Ms Knight: Yes, but I am exactly fine about that. That is why we say we want that ability to have a definition which does not just say, "You must do a transaction." As long as there is a contact and the contact has been responded to, we think that that is fine, but that means that the account should not necessarily be pushed into dormancy.

  Mr Coles: But we will not be writing to customers telling them that their account is going into dormancy and the Government will somehow get hold of that money. The essential feature is that we will be reassuring customers that the money is always theirs.

  Mr Chisnall: But let us be clear, the Irish legislation is very inflexible. Unless there is a transaction on the account, at the 15-year point the money has to be transferred. So do you end up with correspondence that says, "We need you to come and put a pound into this ISA account, otherwise the money will be transferred." We are trying to avoid that situation because it is very clear that there are saving accounts that people have, but if you are confident that the customer is at a current address, that other accounts are being serviced from that address (the customer might be paying a mortgage from that address) and you have the confidence in that address that you are still sending an annual statement on that account, then I think you can be reasonably certain that the customer is aware of that money but, despite the fact that you have written to them saying, "We need you to come in and make a transaction on this account", the customer decides: "Why should I be obliged do that?" People have busy lives, they do not respond to correspondence in that way, and all we are suggesting is that, if we look at the basis of the Irish Act and want to take what we think is appropriate and want to deal with what we think perhaps could have been done better with the benefit of hindsight, then actually striking the legislation on a basis that permits institutions to take account of the knowledge that they have of their customer actually would be a sensible thing to do.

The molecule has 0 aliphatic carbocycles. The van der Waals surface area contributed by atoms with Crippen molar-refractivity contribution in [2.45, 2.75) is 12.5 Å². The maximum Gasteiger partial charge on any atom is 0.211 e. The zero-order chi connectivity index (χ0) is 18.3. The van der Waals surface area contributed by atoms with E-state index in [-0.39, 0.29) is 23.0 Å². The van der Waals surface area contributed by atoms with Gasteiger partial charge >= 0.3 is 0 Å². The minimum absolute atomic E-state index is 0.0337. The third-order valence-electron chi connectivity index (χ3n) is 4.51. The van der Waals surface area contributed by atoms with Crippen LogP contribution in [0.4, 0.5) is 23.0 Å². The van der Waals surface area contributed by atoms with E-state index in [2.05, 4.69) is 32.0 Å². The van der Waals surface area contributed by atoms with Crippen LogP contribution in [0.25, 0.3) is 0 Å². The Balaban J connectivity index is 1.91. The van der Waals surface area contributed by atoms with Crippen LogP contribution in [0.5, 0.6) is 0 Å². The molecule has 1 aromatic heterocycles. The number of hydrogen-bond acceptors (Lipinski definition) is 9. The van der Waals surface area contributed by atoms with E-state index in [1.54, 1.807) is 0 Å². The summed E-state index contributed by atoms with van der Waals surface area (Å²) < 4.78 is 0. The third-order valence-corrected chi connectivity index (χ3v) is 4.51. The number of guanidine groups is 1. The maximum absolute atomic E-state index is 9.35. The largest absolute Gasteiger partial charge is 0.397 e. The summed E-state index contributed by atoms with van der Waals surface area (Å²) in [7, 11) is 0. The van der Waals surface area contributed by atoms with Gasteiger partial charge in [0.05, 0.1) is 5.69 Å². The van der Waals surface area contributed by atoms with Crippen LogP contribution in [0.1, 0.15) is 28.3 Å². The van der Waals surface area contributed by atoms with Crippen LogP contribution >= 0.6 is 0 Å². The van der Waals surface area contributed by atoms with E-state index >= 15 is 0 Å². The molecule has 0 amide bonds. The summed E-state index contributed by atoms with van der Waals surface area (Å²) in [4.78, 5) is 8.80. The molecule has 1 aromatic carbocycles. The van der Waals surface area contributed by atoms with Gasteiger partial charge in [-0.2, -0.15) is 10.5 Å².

Q126  Angela Eagle: What benefits are there to banks as institutions and other financial institutions which collect savings deposits to having dormant accounts? They just use the money and make profits on it without really incurring any costs. Is that the case?

  Mr Cornish: We are a building society, so any profit that we make is ultimately to the benefit of our existing members. But, I think, getting that in some sort of context, we have a £17 billion balance sheet. We are talking about a maximum of £12 million of dormant money. We make, at the very most, 1% on that, so we are not making huge amounts of profits for our money on anything which is currently defined as dormant.

  Q127  Angela Eagle: And for non-mutual commercial—

  Ms Knight: The amounts are, in effect, immaterial in the scheme of things, the numbers of the banks, but perhaps there is a point worth making that, of course, one of the reasons why we have been looking at some aspects of this legislation is because there does need to be a legal release from the accounting standards for this money. So, that is one of the reasons why we do need some sort of legal change to the banking standard which makes banks show what the amount of money is and is a separate identifiable pot to be transferred across, but in terms of the totality it is actually a very small amount.

  Q128  Angela Eagle: What percentage in general of the commercial banks' profits or turnover are these sums likely to be?

  Mr Chisnall: Very, very small.

  Q129  Angela Eagle: One, two?

  Ms Knight: No, much less than that.

  Q130  Chairman: It would be quite handy for a rainy day though.

  Ms Knight: It would be quite handy for a rainy day no doubt for those who are receiving the money in terms of good causes, but, indeed, particularly for the individuals who find their lost account, Chairman.